One caution about adding a disqualification for serving on the board based on outstanding fines:

It would be very easy to misuse this to keep people off the board. A rogue board wants to maintain its power? Just impose a fine on anyone who is making noise about unseating them, and do it close enough to the election that the dispute process doesn't have time to play out. "Oops, sorry, our bad."

The membership could still get rid of the bad actors, but they would have to go through the recall process rather than a normal election.

NpB
(Arizona)

Posts:293


05/10/2020 10:33 PM  
Personal or financial information about a member can be discussed in Executive Session, hence I don't think it is permitted to be shared with owners.
MelissaP1
(Alabama)

Posts:9314


05/11/2020 4:51 AM  
I don't see why not IMO. The HOA members have a right to know if there is a lawsuit. Seems to me need a committee that approves candidates. Atleast the board should approve those candidates that can be eligible. Don't have to say why but just say "Not eligible" to run. If you read the CC&R's or By-laws then you would know what qualifies and disqualifies a candidate.

Former HOA President
GeorgeS21
(Florida)

Posts:2693


05/11/2020 6:01 AM  
NpB ... again, things like "I don't think it can be shared ..." leads me to believe you don't have an understanding of your docs and statute.

What do they say?
CathyA3
(Ohio)

Posts:964


05/11/2020 6:06 AM  
Posted By NpB on 05/10/2020 10:33 PM
Personal or financial information about a member can be discussed in Executive Session, hence I don't think it is permitted to be shared with owners.




Same states allow it, others don't.
BenA2
(Texas)

Posts:709


05/11/2020 7:23 AM  
There are a lot of opinions on what should be but the bottom line is you can't prohibit someone from serving on the board if it isn't in your governing documents or state law. If there is nothing preventing them from running, let the membership decide with their vote.
AugustinD


Posts:3382


05/11/2020 8:52 AM  
Posted By SheliaH on 05/08/2020 1:28 PM
A delinquent homeowner loses his/her voting privileges, right? The OP also said delinquent homeowners don't get a ballot, so it should follow he/she can't run for a spot because he/she doesn't even have the right to cast a vote for him/herself.
I do not see how this logically follows. California statute now prohibits HOAs from denying HOA members the right to run and serve on the board when they are delinquent.
Posted By BenA2 on 05/11/2020 7:23 AM
you can't prohibit someone from serving on the board if it isn't in your governing documents or state law. If there is nothing preventing them from running, let the membership decide with their vote.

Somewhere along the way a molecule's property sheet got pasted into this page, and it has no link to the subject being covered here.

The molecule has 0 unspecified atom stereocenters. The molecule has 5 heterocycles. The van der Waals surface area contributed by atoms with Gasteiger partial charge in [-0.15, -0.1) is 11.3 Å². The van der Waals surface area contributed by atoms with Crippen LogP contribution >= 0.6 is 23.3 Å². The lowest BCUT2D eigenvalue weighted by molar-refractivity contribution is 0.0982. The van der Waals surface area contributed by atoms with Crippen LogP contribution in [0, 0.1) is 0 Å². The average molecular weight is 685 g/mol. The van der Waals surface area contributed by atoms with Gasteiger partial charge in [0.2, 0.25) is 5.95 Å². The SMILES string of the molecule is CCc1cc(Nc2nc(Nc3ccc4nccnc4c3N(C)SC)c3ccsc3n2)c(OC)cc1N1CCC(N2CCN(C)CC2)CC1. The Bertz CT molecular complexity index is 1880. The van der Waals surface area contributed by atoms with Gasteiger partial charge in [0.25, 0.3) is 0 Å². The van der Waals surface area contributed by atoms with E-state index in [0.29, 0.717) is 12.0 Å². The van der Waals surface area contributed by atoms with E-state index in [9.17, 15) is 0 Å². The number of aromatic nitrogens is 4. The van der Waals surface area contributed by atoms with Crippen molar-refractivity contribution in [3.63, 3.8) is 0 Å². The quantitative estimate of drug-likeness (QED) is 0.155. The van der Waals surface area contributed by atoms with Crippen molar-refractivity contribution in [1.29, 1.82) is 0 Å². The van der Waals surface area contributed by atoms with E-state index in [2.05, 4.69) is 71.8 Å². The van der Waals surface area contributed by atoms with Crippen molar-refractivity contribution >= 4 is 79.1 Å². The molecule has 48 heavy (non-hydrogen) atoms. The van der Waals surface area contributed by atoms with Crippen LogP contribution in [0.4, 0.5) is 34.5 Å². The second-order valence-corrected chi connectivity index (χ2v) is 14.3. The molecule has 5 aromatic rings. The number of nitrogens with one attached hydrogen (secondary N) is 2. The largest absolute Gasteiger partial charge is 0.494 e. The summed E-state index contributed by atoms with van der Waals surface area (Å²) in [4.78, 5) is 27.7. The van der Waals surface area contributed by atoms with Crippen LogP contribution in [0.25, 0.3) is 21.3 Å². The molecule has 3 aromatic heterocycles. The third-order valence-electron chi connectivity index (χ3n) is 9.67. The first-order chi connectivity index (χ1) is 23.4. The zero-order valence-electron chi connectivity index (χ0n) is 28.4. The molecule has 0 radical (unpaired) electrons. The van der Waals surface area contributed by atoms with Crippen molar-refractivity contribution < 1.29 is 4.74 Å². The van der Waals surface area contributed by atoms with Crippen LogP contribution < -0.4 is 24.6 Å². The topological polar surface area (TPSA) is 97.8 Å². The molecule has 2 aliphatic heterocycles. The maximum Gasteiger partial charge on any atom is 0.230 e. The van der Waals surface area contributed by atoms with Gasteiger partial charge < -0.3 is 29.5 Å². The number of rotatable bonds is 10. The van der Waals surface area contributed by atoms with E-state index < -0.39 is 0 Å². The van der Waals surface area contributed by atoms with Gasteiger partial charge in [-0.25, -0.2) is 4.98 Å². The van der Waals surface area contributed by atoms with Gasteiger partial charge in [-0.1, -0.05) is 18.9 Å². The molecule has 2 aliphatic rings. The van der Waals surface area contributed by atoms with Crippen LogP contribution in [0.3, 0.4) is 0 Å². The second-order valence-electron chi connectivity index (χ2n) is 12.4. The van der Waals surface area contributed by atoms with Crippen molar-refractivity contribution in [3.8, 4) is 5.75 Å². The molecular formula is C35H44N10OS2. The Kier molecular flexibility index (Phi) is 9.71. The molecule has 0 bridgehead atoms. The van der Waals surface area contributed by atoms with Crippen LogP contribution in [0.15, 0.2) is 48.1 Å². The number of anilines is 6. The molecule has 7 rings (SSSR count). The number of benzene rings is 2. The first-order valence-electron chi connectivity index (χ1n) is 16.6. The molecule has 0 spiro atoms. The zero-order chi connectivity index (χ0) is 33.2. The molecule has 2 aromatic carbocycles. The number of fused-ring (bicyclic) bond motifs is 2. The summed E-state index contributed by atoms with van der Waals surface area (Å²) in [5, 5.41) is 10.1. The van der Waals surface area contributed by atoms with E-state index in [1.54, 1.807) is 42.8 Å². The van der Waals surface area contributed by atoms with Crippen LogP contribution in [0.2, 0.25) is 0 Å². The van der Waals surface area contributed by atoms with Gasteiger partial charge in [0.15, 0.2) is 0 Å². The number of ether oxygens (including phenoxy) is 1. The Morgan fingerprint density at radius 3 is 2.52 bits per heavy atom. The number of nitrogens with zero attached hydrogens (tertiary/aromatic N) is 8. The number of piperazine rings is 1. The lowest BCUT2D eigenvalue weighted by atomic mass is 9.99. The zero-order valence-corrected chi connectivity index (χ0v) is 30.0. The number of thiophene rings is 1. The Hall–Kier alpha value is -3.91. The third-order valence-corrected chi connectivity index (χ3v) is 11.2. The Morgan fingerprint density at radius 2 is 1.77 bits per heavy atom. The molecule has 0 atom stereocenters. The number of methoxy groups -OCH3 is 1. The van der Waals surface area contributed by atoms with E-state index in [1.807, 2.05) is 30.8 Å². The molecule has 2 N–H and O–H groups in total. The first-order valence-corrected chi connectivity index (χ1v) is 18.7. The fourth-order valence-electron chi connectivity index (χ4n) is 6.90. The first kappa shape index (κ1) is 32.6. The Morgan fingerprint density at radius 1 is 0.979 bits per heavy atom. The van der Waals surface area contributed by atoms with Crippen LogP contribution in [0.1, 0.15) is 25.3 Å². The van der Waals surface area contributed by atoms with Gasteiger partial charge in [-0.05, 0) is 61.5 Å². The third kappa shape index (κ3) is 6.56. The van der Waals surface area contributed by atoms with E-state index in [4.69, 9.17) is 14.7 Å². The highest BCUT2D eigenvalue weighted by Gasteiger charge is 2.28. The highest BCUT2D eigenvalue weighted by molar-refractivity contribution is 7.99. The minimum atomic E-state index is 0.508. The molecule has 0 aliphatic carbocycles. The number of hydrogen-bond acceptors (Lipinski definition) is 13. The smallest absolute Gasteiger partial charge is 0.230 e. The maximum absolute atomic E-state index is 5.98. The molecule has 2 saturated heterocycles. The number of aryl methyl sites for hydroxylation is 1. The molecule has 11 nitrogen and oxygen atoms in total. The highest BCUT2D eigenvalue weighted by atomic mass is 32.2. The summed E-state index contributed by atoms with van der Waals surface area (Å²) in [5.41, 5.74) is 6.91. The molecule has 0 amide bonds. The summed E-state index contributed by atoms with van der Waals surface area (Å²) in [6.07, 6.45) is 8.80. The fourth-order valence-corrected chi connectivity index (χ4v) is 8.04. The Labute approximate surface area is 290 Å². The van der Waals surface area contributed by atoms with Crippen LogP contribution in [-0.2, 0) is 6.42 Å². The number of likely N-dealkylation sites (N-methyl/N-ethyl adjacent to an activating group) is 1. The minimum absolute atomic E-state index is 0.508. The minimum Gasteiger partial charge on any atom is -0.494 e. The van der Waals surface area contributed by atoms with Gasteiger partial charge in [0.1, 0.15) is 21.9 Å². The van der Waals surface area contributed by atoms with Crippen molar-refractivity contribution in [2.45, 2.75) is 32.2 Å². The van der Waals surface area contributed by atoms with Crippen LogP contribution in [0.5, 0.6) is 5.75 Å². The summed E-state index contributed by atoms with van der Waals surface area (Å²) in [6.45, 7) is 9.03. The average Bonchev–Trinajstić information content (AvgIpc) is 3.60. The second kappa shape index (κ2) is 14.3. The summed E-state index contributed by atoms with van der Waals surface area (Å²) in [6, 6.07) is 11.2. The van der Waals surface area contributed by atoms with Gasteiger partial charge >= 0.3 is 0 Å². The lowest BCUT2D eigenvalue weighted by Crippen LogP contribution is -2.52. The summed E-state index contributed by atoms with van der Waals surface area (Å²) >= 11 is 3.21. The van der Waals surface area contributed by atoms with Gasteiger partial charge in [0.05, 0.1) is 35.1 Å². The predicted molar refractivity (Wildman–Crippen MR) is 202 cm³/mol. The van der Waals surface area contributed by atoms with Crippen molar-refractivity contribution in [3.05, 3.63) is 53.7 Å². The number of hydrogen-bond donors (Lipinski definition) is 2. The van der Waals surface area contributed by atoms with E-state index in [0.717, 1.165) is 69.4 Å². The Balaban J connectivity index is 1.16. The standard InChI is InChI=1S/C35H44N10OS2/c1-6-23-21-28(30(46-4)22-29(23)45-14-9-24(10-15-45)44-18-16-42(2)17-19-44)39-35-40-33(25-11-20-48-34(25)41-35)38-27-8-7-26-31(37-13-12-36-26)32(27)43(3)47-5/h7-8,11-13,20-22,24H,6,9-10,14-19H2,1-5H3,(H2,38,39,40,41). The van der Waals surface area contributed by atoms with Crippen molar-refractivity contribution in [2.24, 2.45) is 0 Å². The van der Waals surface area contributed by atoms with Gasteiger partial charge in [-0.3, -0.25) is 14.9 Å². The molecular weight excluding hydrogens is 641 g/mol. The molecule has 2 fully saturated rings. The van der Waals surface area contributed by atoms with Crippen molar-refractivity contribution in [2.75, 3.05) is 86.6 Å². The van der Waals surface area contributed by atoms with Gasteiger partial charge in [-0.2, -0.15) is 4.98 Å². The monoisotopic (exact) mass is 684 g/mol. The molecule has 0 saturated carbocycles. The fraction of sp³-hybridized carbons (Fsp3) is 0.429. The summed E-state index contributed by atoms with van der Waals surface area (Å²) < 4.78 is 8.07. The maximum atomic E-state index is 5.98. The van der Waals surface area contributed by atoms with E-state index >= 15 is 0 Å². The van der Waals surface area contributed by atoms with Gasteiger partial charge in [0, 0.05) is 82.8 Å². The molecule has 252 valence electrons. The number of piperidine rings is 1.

I agree. If the person who is delinquent in paying her or his assessment or fines wins a seat on the board, then she or he must recuse himself or herself from board discussions of and votes on her or his situation.
MarkW18


Posts:1071


05/11/2020 9:08 AM  
Posted By AugustinD on 05/11/2020 8:52 AM
Posted By SheliaH on 05/08/2020 1:28 PM
A delinquent homeowner loses his/her voting privileges, right? The OP also said delinquent homeowners don't get a ballot, so it should follow he/she can't run for a spot because he/she doesn't even have the right to cast a vote for him/herself.
I do not see how this logically follows. California statute now prohibits HOAs from denying HOA members the right to run and serve on the board when they are delinquent.
Posted By BenA2 on 05/11/2020 7:23 AM
you can't prohibit someone from serving on the board if it isn't in your governing documents or state law. If there is nothing preventing them from running, let the membership decide with their vote.
I agree. If the person who is delinquent in paying her or his assessment or fines wins a seat on the board, then she or he must recuse himself or herself from board discussions of and votes on her or his situation.



California statue allows an association to deny nomination if a Owner is delinquent on their assessments.
AugustinD


Posts:3382


05/11/2020 9:25 AM  
Posted By AugustinD on 05/11/2020 8:52 AM
California statute now prohibits HOAs from denying HOA members the right to run and serve on the board when they are delinquent.
Correction: In California, this is so only if the delinquency is for failure to pay fines. For delinquency in paying fines or assessments, from California Civil Code 5100:

"An association may not disqualify a nominee for nonpayment of fines, fines renamed as assessments, collection charges, late charges, or costs levied by a third party. An association shall not disqualify a nominee for failure to be current in payment of regular and special assessments if any of the following circumstances are true:
(I) The nominee has paid the regular assessment or special assessment under protest pursuant to Section 5658.

(II) The nominee has entered into a payment plan pursuant to Section 5665.

(III) The nominee has not been provided the opportunity to engage in internal dispute resolution pursuant to Article 2 (commencing with Section 5900) of Chapter 10."

See https://www.davis-stirling.com/HOME/Statutes/Civil-Code-5100
KerryL1
(California)

Posts:7230


05/11/2020 11:54 AM